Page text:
729. How does an air pump work and how does the air pocket in a Nike Air or Reebok pump shoe keep its form? — MD, Toronto, CA
A typical bicycle pump uses a piston to squeeze air that it has trapped inside a cylinder. As you push the piston into the cylinder, the trapped air molecules are packed more tightly together and their pressure rises. Moreover, because you are transferring energy to the air by doing mechanical work on it, the air's temperature also rises. Air always accelerates toward regions of lower pressure, so this pressurized air will tend to flow through any opening that leads to lower pressure—such as the inside of an underinflated bicycle tire. A one-way valve at the base of the cylinder allows this pressurized air to flow out of the cylinder through a pipe and enter the bicycle tire. Thus each time you push down on the piston, you pressurize the air inside the cylinder and it accelerates and flows toward the lower pressure inside the bicycle tire. As you pull the piston out of the cylinder, a second one-way valve allows new air to enter the cylinder from outside so that you can repeat this process.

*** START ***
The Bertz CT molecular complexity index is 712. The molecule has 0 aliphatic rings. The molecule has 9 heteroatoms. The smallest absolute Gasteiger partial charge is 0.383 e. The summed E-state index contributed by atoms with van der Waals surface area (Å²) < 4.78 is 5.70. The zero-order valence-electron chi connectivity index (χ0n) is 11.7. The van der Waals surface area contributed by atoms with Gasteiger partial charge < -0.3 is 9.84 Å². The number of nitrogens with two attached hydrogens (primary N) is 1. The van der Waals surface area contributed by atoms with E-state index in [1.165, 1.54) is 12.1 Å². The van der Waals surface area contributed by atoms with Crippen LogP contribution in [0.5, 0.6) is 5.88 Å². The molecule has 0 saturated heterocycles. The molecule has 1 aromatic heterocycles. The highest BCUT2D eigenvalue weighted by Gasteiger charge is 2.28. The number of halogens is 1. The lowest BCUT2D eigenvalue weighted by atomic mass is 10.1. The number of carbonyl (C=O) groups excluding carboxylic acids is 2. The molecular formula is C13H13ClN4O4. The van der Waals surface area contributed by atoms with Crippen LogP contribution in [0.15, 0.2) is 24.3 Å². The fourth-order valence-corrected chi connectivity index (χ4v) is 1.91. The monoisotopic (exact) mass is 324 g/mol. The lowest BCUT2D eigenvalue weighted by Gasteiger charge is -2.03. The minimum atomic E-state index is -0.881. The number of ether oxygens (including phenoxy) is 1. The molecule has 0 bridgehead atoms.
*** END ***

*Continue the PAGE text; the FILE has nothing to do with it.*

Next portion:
In a pumped air athletic shoe, squeezing a rubber bulb packs together air molecules and increases their pressure. When the pressure is high enough, a one-way valve allows this pressurized air to flow into the underinflated air pocket of the shoe. A second one-way valve allows the bulb to refill with outside air when you stop squeezing the bulb. Once the air pocket has been filled with large numbers of air molecules, these molecules exert substantial outward forces on the inner surfaces of that air pocket. The more molecules there are inside the pocket, the more often they collide with the surfaces and the more force they exert on those surfaces. These outward forces from the air molecules allow the air pocket keeps its shape.